Non-Recourse Loans in an IRA: What You Need to Know

self-directed IRA non-recourse loan

If you are looking for a way to invest in assets with your self-directed IRA, you may have come across the term “non-recourse loan.”

This blog post will explain a non-recourse loan and how it differs from a recourse loan. We’ll also discuss the pros and cons of using a non-recourse loan in your IRA.

What is a non-recourse loan?

A non-recourse loan is a loan that is secured by collateral. If you default on the loan, the lender can seize the collateral, but they cannot go after your other assets. This is often used by investors buying a property with their self-directed IRA.

What is a recourse loan?

A recourse loan is the same as a non-recourse loan, except if you default on the loan, the lender can come after your other assets to recoup their losses. For this reason, a recourse loan is the most common type of loan that lenders offer as it limits the lender’s risk. Sadly, with a self-directed IRA, lenders don’t have the option of offering a recourse loan because of how an IRA works.

How a Non-recourse Loan Works Inside of an IRA

An IRA or 401k is considered an entity. Which means they are a “person” under the law and can enter into contracts. So, when you use your IRA to buy a property with a loan, the lender must treat your IRA as a person. Because of this, they can only offer a non-recourse loan.

The most common use of a non-recourse loan is to purchase real estate. 

Steps to Getting a Non-Recourse Loan

Find a Lender: You will need to find a lender that offers non-recourse loans. This can be difficult as most lenders only offer recourse loans because they like the extra risk of non-recourse loans.

One thing to note is that with non-recourse lenders, interest rates and down payments are generally higher. Down payments are typically 30% or more for non-recourse loans. Regular loans typically require 20%.

Work with a Qualified Intermediary: This is generally an IRA administrator/custodian. A qualified intermediary will hold the loan proceeds in escrow until everything is ready to close.

Once you have found a lender and qualified intermediary, you’re ready to move forward with the loan. The process is fairly simple and straightforward.

Apply for the Loan: The next step is to apply for the loan. When applying, you will need to provide collateral for the loan. This is typically the asset you are investing in.

Sign the Loan Agreement: Once approved for the loan, you will need to sign a loan agreement. This agreement will outline the loan’s terms, such as the interest rate, repayment schedule, and collateral.

Now you can use your downpayment and loan to purchase the property or investment you are interested in. A side note-make sure you make your loan payments on time.

Contact us at Accuplan if you need help in securing a non-recourse lender. We have a few recommended lenders that can help you out.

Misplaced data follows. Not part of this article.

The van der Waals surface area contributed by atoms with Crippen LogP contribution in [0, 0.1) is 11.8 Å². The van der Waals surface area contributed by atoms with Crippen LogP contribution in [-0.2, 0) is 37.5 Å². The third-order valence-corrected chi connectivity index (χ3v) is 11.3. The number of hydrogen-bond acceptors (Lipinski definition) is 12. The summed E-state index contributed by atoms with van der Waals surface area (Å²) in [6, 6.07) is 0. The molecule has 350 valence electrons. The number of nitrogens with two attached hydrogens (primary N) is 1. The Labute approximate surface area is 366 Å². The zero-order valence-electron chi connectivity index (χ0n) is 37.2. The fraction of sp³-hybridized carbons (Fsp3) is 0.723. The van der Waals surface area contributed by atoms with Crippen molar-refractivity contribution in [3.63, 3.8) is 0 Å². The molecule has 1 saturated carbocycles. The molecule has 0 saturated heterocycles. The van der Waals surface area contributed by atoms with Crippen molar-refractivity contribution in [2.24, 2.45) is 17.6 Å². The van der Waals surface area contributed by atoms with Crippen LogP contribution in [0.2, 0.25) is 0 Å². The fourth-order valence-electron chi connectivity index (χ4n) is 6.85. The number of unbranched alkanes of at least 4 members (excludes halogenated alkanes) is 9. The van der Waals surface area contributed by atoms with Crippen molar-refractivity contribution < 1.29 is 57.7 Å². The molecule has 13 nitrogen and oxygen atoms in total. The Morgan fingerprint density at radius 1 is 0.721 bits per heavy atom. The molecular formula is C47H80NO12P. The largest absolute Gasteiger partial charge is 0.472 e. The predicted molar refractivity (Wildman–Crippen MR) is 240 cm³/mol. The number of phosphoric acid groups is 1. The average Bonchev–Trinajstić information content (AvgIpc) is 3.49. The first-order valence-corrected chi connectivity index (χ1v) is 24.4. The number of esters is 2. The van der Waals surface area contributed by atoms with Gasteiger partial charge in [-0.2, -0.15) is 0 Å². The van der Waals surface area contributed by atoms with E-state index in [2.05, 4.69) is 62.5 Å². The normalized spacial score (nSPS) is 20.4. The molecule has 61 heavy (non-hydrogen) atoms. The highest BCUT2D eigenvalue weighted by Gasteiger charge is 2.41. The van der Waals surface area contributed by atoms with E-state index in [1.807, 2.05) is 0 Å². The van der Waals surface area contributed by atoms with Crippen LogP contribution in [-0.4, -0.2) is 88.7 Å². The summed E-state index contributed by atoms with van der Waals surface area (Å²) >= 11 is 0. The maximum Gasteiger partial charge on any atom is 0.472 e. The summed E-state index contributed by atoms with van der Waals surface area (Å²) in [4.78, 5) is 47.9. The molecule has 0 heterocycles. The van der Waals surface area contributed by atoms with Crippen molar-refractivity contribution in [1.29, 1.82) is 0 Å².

Benefits of Using a Non-Recourse Loan in Your Self-Directed IRA

  • You can use leverage to increase your returns – You can control a much larger asset by only putting down a portion of the purchase price. This can lead to higher returns as you effectively leverage your IRA assets. For most IRA accounts, you simply do not have enough capital to purchase high-cost properties and investments, and this is where the non-recourse loan can help you invest in things you otherwise couldn’t.
  • You can keep more cash in your account – By using a non-recourse loan, you can keep more cash in your account. This can be a great option as it gives you more liquidity in your retirement account in an emergency.
  • You don’t have to worry about the loan being called – With a recourse loan, the lender can “call” the loan at any time. This means they can demand that the entire loan be paid back immediately. With a non-recourse loan, this is not an issue as the only thing at risk is the collateral (the property).

Negatives of Using a Non-Recourse Loan in your IRA

  • You will have to put down a larger down payment – As we mentioned, you will need to put down at least 35% of the purchase price. This is a much higher down payment than most loans require.
  • The interest rates are usually higher – Non-recourse loans typically come with higher rates than recourse loans. This is because they are considered to be riskier for the lender.
  • You may have to pay origination fees – Some lenders will charge origination fees on non-recourse loans. These fees can add up, so factor them into your calculations.

As you can see, there are both pros and cons to using a self-directed IRA non-recourse loan. You will need to weigh the pros and cons to decide if this is the right strategy.

Things to Remember

The property will be held in your IRA, and any income or gains the property generates will need to go back into the retirement account. The upside is all the gains are tax-deferred or tax-free, depending on your IRA type.

Is a non-recourse loan right for your IRA? Weigh the pros and cons to decide if this investment strategy is right for you. Talk to a qualified financial advisor if you have any questions.

At Accuplan

contact us at Accuplan

We specialize in helping our clients with self-directed IRAs. We would love to give you professional help with investing in your IRA.

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